Fall 2009 Regional Cancer and Environment Forum held in Weill Hall on the Cornell Campus
BCERF brought its twice-yearly Regional Cancer and Environment Forum to Weill Hall on the Cornell campus on Tuesday, September 22. Speakers engaged with participants on topics such as evidence-based practice for preventive health, BCERF’s own work on environmental estrogens, possible water resource issues associated with natural gas drilling, and new evidence linking water and air pollution to breast cancer risk. The eighty participants were professionals and lay people, some local and some coming from surrounding areas from Rochester to Binghamton. These Regional Forums are held in diverse locations around the state; this was the first held in Ithaca since Spring 2007.
Dr. Rodney Page, Alexander de Lahunta Chair of Clinical Sciences in the College of Veterinary Medicine and Director of BCERF welcomed the group and moderated the day. BCERF was pleased to have Dr. Donald Tobias, Executive Director of Cornell Cooperative Extension (CCE) in New York City and currently the Community Engagement Core Program Director for the Clinical and Translational Science Center, Cornell Weill Medical College, speak on “Evidence-Based Practice for Preventive Health: Why Does It Make So Much Sense?” He described the challenges of moving basic research out into the community and the positioning of his New York City staff, based in the land-grant mission as it is uniquely carried out in the city, to facilitate the necessary relationships and activities. “We hire from the neighborhoods and speak five languages: English is our second language.” For this role in the unfolding translational research program, CCE educators are engaging with the community in ways ranging from traditional outreach such as health fairs, to monthly videoconferences in which Weill researchers deliver information to African-American churches.
The translational research model Dr. Tobias works to carry out between the medical college and New York City communities presents numerous similarities with BCERF’s own model. BCERF also creates a cyclical process by which the community is involved in every stage of making research data accessible for preventive health. Dr. Suzanne Snedeker, Associate Director for Translational Research at BCERF, presented “Lipstick to Laundry Detergents: Avoiding Environmental Estrogens in Everyday Products,” a multi-media project which involves young women in creating and disseminating information and strategies for breast cancer risk reduction. Dr. Snedeker presented BCERF’s approach for avoiding environmental estrogens in several realms of daily life: cosmetics and personal care products, certain plastics, and estrogenic waste that goes out to the broader environment through detergents and electronics. See the videos and accompanying scientific background at several levels of detail at: http://envirocancer.cornell.edu/research/endocrine/videos/
BCERF Forums highlight an issue of local environmental health importance in the region in which the event takes place. Possible water resource issues associated with natural gas drilling in the Marcellus Shale stood out as the issue to feature while holding the event here in the Southern Tier. The new technique of hydraulic fracturing has generated public questioning about environmental effects. A researcher from the US Geological Survey, William Kappel, provided the technical background for discussion, reviewing all aspects of the technology as well as water issues ranging from sourcing, to contents of the fluids used, to disposal: “no (waste water) system is designed to treat everything, including all that chemistry,” he said. A panel of six, including Kappel, Department of Microbiology faculty member Dr. Anthony Hay, Community Science Institute founder Dr. Stephen Penningroth, mother, farmer and community organizer Autumn Stoscheck, Caroline Town Supervisor Don Barber, and aide to Representative Maurice Hinchey, Dan Lamb, expressed their perspectives on gas development in the region. For additional Cornell resources on this topic see: http://gasleasing.cce.cornell.edu and http://wri.eas.cornell.edu.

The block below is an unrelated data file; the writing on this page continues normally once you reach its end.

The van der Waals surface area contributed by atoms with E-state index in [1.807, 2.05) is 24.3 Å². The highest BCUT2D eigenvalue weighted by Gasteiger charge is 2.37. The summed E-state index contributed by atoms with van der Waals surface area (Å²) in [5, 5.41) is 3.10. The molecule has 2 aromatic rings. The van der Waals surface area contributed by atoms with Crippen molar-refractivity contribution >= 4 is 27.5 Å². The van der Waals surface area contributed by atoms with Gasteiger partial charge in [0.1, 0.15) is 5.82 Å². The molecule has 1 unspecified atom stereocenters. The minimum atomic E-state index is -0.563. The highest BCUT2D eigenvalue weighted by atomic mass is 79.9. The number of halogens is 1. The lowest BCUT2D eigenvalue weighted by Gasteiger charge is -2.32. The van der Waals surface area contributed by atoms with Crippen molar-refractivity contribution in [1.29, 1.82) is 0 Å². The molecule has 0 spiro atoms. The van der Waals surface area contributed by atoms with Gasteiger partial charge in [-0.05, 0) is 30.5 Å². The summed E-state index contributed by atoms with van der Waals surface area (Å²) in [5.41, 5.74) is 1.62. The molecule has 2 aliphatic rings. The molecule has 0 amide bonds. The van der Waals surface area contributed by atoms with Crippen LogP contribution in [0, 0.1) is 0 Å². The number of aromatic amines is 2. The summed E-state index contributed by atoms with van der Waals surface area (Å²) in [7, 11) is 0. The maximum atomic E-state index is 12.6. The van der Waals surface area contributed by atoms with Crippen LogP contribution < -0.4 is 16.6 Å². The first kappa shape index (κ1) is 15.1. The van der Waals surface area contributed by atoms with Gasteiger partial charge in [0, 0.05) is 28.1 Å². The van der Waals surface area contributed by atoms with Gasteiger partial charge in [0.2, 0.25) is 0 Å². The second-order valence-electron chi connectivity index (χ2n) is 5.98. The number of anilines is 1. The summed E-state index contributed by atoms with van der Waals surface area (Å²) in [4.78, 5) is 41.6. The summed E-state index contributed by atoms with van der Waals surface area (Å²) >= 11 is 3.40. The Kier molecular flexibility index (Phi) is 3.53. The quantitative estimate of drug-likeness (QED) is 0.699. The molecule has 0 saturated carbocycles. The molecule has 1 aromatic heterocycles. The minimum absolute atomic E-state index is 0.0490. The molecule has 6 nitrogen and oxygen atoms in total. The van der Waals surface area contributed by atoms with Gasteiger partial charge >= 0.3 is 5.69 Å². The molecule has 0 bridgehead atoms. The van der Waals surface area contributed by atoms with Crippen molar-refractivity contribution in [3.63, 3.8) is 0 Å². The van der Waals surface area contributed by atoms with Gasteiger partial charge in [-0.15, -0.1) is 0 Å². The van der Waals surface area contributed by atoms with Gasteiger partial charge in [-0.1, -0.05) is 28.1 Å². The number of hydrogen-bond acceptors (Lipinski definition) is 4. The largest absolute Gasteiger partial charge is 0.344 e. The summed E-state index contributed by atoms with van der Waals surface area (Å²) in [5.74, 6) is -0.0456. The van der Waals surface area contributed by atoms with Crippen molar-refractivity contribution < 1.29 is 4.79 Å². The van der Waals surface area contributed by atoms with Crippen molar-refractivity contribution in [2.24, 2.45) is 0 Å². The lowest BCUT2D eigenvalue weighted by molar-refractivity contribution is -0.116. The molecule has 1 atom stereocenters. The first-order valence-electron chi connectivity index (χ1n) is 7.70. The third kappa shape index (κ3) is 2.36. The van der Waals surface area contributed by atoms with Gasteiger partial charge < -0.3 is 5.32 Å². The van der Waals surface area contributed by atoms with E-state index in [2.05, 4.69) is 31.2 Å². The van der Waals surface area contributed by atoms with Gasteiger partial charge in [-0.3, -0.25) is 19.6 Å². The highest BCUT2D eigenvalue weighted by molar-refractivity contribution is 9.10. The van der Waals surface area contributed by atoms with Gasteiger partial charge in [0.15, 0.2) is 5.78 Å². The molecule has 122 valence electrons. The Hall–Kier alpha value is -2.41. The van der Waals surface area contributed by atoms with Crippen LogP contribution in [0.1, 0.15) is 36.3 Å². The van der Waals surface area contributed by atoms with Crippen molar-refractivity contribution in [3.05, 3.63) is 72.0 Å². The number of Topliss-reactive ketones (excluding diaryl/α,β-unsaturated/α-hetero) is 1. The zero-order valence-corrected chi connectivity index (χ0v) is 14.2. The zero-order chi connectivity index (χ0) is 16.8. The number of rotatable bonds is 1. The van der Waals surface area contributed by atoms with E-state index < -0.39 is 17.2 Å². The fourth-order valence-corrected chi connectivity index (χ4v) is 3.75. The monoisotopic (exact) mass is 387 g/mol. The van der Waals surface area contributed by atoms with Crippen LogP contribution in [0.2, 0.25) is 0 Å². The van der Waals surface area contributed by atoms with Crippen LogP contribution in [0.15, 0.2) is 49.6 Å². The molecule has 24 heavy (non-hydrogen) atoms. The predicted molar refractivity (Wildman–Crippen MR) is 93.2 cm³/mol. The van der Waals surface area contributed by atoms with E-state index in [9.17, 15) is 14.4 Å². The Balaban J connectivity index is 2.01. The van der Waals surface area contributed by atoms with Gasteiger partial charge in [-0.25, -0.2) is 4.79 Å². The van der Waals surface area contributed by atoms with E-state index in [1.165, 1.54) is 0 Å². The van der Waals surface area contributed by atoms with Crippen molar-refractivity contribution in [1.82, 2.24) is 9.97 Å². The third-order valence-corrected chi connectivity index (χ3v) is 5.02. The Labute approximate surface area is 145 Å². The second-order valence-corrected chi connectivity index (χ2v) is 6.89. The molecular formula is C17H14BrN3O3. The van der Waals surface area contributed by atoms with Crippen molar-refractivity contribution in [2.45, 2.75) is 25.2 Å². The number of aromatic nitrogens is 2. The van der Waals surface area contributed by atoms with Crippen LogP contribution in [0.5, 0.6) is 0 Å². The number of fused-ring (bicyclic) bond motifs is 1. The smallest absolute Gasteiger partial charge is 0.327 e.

Dr. Sandra Steingraber, an internationally recognized expert on the environmental links to cancer and human health, and author of the highly acclaimed book, “Living Downstream: An Ecologist Looks at Cancer and the Environment,” closed the day with her talk “New Evidence Linking Water and Air Pollution to Breast Cancer.” Dr. Steingraber, a Scholar in Residence in the Division of Interdisciplinary and International Studies at Ithaca College and former visiting professor in the BCERF program, proposed five phenomena that are ushering in a new era of research in environment as a determinant of health. Those include: the field of epigenetics (which refers to all modifications to genes other than changes in the DNA sequence itself); new findings in epidemiological research; the particular cancers for which rates continue to rise (those which are not seen as linked to genetic or lifestyle factors such as Non-Hodgkins lymphoma, pediatric brain cancers, and multiple myeloma); biomonitoring efforts in which breakthroughs in analytic chemistry are allowing researchers to determine levels of exposure to chemicals in the population; and the focus on human health effects of climate change. Steingraber referred back to water resource concerns of hydraulic fracturing while she surveyed new evidence of links between environment and breast cancer. She encouraged the group to become educated and not believe we can “opt out of the local water cycle,” through buying bottled water. “Because of dermal absorption of contaminants, a ten-minute hot shower is like drinking a half-gallon of water; we are 65% water ourselves and have an intimate relationship with public water systems.”